Oh! not in cricket, You've no idea how much coverage channels give to cricket. If you think that AP or Reuters is the link which will derange the world from cricket news, you're mistaken.

    ESPN, Star Sports, Channel 9, are the ones which can make such a call for and I would say that even if they call off. Others will be willing to take their place because of the money involved. They have dedicated channel to cricket only. AP/Reuters can do whatever they want, it won't change anything.

     

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  10.  
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    signalsnatcher, Nov 24th, 2009 @ 8:29pm

    Cricket is MUCh bigger than any US sport.

    Let's see...population of the USA = 350 million

    Population of India = 1100 million
    plus UK, Pakistan, Bangladesh, Sri Lanka, Australia, South Africa, West Indies, New Zealand that adds up to about 2 billion. One-third of Earth's population plays and watches cricket. Baseball and American football are the quaint pastimes of an ethnic minority.

    The amount of money bet on cricket is in the US$ billions and broadcasting rights are huge. The rights to carry the Test Matches can be enough to guarantee a network's profits for the year.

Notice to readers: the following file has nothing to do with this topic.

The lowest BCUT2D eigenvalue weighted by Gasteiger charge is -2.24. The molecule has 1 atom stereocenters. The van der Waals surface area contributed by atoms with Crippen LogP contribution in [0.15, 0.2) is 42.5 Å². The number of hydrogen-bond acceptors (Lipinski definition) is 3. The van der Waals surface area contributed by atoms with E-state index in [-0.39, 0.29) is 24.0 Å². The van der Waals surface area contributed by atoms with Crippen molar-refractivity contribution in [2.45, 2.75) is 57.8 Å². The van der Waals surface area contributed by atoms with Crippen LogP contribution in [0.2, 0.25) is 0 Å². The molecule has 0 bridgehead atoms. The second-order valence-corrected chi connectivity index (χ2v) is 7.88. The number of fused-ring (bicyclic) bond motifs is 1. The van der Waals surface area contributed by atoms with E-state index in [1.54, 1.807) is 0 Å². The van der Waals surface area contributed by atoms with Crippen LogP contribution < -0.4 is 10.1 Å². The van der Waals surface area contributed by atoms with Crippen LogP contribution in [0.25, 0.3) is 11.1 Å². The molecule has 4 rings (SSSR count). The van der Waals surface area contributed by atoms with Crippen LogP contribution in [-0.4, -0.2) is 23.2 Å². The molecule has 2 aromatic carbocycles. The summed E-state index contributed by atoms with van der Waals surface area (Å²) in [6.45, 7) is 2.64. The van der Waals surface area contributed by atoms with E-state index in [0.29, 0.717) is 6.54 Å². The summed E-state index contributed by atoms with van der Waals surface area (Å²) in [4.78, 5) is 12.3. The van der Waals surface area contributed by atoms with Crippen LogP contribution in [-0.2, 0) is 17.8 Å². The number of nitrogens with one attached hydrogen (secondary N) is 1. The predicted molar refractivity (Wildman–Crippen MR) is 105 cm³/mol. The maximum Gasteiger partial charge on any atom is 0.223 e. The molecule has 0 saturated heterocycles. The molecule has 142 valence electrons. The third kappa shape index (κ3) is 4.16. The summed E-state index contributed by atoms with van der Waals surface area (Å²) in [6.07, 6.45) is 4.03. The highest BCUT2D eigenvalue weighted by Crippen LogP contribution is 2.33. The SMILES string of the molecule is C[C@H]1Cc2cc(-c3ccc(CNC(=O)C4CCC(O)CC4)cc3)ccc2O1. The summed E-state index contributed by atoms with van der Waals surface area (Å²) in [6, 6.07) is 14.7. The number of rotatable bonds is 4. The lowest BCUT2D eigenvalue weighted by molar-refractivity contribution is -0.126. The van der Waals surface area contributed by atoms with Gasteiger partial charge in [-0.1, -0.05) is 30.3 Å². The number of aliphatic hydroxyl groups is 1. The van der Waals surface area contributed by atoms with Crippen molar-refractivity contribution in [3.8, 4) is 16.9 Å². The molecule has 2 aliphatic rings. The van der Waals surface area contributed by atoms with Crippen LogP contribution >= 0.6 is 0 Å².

Cricket players at the international level achieve world wide fame, are knighted (Sir Ian...), get medals and are set for life after retirement.

    [Note to self - is there any support group for geograhically challenged Yanks?]

     

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  11.  
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    Big Al, Nov 24th, 2009 @ 8:38pm

    Re: Re: What's big in the US isn't always big worldwide and vice-versa

    From TFA:
    "This decision follows notification from Cricket Australia that they do not intend to change terms and conditions for accreditation which resulted in a suspension of coverage by Reuters and other international agencies last season."

    Funny - I don't remember any impact on game reporting last year. All the Australian newspapers, TV channels and radio stations had the latest scores and match reports, ABC still broadcast live, as did channel 9.

    Just goes to show how relevant AP & Reuters are in this regard...

     

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  12.  
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    Anonymous Coward, Nov 24th, 2009 @ 10:31pm

    Re: (Un)fortunately America != world

    Do you have parenthetical blindness or something?

     

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  13.  
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    Mike Masnick (profile), Nov 24th, 2009 @ 11:10pm